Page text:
Climate change has become an increasingly hot topic in the recent months and years, both in science and in popular culture and the media. Almost any time you turn on the news, there is a story related to a new scientific report, a proposed plan, or an intense storm wreaking havoc somewhere in the world, While there are many sides to the climate debate, one thing is becoming clear – it is something that may directly affect the vast majority of U.S. industries in a variety of ways, and we are just beginning to catch a glimpse of what that may look like.
When it comes to potential industry shifts due to climate change, the roofing industry is no exception. Industry shifts will most likely center around one of two categories: Damage Mitigation and Environmental Impact.
Damage Mitigation: Climate Change And Your Roof
One of the markers of climate change is that weather patterns intensify. Whether this is heat, wind, rain or storms, it has negative implications for homes and roofs. As a result, it is quite likely that as weather patterns continue to intensify, the roofing industry will continue to adapt with innovative materials and installation techniques.
Temperatures are rising and don’t appear to be stopping, according to climate studies done by NASA. As temperatures rise, it can spell bad news for your roof. Heat damage is actually a common phenomenon that professional roofing companies see on a regular basis.
Heat damage to a roof occurs primarily when there is inadequate ventilation in the attic and roof of the home. Ventilation is made up of a series of intake and exhaust vents that work to create an airflow throughout the roofing system that helps to remove heat and moisture from the attic. When there is a lack of proper ventilation, the roof is susceptible to a phenomenon called superheating, which happens when excessive heat and moisture become trapped in the roofing system and cause the roof to overheat.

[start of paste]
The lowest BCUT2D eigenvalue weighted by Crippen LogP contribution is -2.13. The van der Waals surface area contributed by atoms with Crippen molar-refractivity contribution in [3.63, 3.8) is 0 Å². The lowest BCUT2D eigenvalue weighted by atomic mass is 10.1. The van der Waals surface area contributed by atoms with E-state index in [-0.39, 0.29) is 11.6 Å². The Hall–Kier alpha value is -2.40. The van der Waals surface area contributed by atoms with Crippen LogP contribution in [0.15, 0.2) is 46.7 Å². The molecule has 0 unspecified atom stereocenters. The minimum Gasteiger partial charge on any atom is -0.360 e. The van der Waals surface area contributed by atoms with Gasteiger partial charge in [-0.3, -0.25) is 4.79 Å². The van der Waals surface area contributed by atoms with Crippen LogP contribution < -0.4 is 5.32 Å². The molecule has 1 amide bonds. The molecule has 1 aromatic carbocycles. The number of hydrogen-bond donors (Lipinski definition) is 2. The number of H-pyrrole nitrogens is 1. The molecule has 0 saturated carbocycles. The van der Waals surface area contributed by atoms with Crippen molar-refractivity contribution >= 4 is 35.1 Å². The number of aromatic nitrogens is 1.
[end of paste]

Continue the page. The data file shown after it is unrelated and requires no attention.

When the roofing system gets superheated, it can have a devastating effect on the shingles – sometimes as soon as within the year of installation. The extreme temperatures can cause pockets of moisture trapped within the asphalt shingles to expand and blister.
As these blisters bubble up, they cause the granules on the outer layer of the shingle to pop off, exposing the underlying material to UV rays and direct sunlight. Over time, these blisters will continue to expand, and begin to impact the effectiveness of the shingles, leading to a shortened lifespan of the roof, as well as leaks and weather damage.
Another impact of climate change is an increase in the prevalence of strong storms. With storms often come high winds, and high winds can cause extensive damage to roofs. Wind damage occurs when high winds don’t hit your roof evenly across the surface (this happens in the vast majority of cases). The corners, edges and ridge line of the roof are particularly vulnerable to wind damage. When the wind blows across the roof, they can “catch” on the corner or a small piece of shingle and cause it to lift or curl, or rip it off completely. Lifted, curled, or ripped shingles leave your roof more exposed to the elements, and leave it susceptible to leaks and water damage.